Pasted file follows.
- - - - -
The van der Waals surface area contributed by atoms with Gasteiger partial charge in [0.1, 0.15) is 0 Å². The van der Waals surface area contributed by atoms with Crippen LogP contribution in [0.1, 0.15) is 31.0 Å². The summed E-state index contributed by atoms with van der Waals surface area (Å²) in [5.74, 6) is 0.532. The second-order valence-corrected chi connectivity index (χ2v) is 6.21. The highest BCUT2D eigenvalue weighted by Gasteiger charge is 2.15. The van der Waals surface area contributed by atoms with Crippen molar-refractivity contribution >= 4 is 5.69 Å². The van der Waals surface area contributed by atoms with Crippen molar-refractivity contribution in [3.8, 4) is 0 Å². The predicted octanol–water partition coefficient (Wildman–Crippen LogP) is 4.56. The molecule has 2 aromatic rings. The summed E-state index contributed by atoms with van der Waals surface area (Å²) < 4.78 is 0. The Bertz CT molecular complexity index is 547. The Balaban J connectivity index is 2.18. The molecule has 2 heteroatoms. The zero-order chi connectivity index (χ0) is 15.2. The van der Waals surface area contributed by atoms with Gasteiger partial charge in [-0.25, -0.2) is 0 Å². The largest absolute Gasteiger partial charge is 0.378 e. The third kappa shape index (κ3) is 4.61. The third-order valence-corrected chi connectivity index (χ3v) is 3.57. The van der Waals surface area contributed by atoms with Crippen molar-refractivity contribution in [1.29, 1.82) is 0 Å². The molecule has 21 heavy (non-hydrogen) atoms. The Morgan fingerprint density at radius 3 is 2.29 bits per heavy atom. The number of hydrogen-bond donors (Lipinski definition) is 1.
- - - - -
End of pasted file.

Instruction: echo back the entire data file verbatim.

The van der Waals surface area contributed by atoms with Gasteiger partial charge in [0.1, 0.15) is 0 Å². The van der Waals surface area contributed by atoms with Crippen LogP contribution in [0.1, 0.15) is 31.0 Å². The summed E-state index contributed by atoms with van der Waals surface area (Å²) in [5.74, 6) is 0.532. The second-order valence-corrected chi connectivity index (χ2v) is 6.21. The highest BCUT2D eigenvalue weighted by Gasteiger charge is 2.15. The van der Waals surface area contributed by atoms with Crippen molar-refractivity contribution >= 4 is 5.69 Å². The van der Waals surface area contributed by atoms with Crippen molar-refractivity contribution in [3.8, 4) is 0 Å². The predicted octanol–water partition coefficient (Wildman–Crippen LogP) is 4.56. The molecule has 2 aromatic rings. The summed E-state index contributed by atoms with van der Waals surface area (Å²) < 4.78 is 0. The Bertz CT molecular complexity index is 547. The Balaban J connectivity index is 2.18. The molecule has 2 heteroatoms. The zero-order chi connectivity index (χ0) is 15.2. The van der Waals surface area contributed by atoms with Gasteiger partial charge in [-0.25, -0.2) is 0 Å². The largest absolute Gasteiger partial charge is 0.378 e. The third kappa shape index (κ3) is 4.61. The third-order valence-corrected chi connectivity index (χ3v) is 3.57. The van der Waals surface area contributed by atoms with Crippen molar-refractivity contribution in [1.29, 1.82) is 0 Å². The molecule has 21 heavy (non-hydrogen) atoms. The Morgan fingerprint density at radius 3 is 2.29 bits per heavy atom. The number of hydrogen-bond donors (Lipinski definition) is 1.